NEW YORK (MainStreet)As its name suggests, a reverse mortgage is kind of the opposite of a mortgage. Instead of borrowing money from a bank to buy a house, a reverse mortgage is when the bank pays you to sell them your house. Reverse mortgages can be given in the form of one lump sum payment, or as monthly payments that you receive over time.
The monthly payments are particularly attractive to retirees, because they only end when the retiree dies. If you live long enough, the bank could wind up paying you significantly more than the home itself is worth. For this reason, banks will calculate how much they will lend you not only based on the value of the home, but also your age. There are even FHA approved reverse mortgage programs. These are called HECM loans (that's "Home Equity Conversion Mortgage"). With this program, banks will pay around 50% of the home's fair-market value. Reverse mortgages are available on houses and condos in all 50 states.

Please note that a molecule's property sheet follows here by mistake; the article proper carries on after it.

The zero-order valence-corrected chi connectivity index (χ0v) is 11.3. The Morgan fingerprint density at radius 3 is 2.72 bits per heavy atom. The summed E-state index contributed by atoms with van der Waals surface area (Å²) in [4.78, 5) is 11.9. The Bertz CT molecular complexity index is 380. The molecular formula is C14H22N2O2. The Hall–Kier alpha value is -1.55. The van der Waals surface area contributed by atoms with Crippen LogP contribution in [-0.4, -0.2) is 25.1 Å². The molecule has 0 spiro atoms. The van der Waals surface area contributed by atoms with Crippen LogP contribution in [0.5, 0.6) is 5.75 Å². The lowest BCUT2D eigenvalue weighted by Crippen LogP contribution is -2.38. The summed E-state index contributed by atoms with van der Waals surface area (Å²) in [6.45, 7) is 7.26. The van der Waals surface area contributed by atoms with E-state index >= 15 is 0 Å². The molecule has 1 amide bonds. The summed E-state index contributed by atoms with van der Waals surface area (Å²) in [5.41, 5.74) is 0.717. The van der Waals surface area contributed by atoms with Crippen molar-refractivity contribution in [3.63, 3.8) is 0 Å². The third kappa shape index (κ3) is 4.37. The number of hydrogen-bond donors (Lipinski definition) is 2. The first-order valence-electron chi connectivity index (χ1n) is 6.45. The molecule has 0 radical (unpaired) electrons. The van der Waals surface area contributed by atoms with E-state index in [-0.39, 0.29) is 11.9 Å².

The biggest benefit of a reverse mortgage is that it is a reliable income stream that retirees can rely on. "It's a great last-resort cash resource for retirees," says Carl Friedrich, chief investment officer at Piermont Wealth Management. Friedrich notes that retirees who do not want to leave their home to their children for whatever reason can take advantage of reverse mortgages to access the equity in their homes without facing the risk of having to leave their home.
That is key.
"If you have decided this is the last home you will ever live in, then a reverse mortgage can make sense," said Friedrich. "But you have to be sure--if you decide to move later, things can get complicated."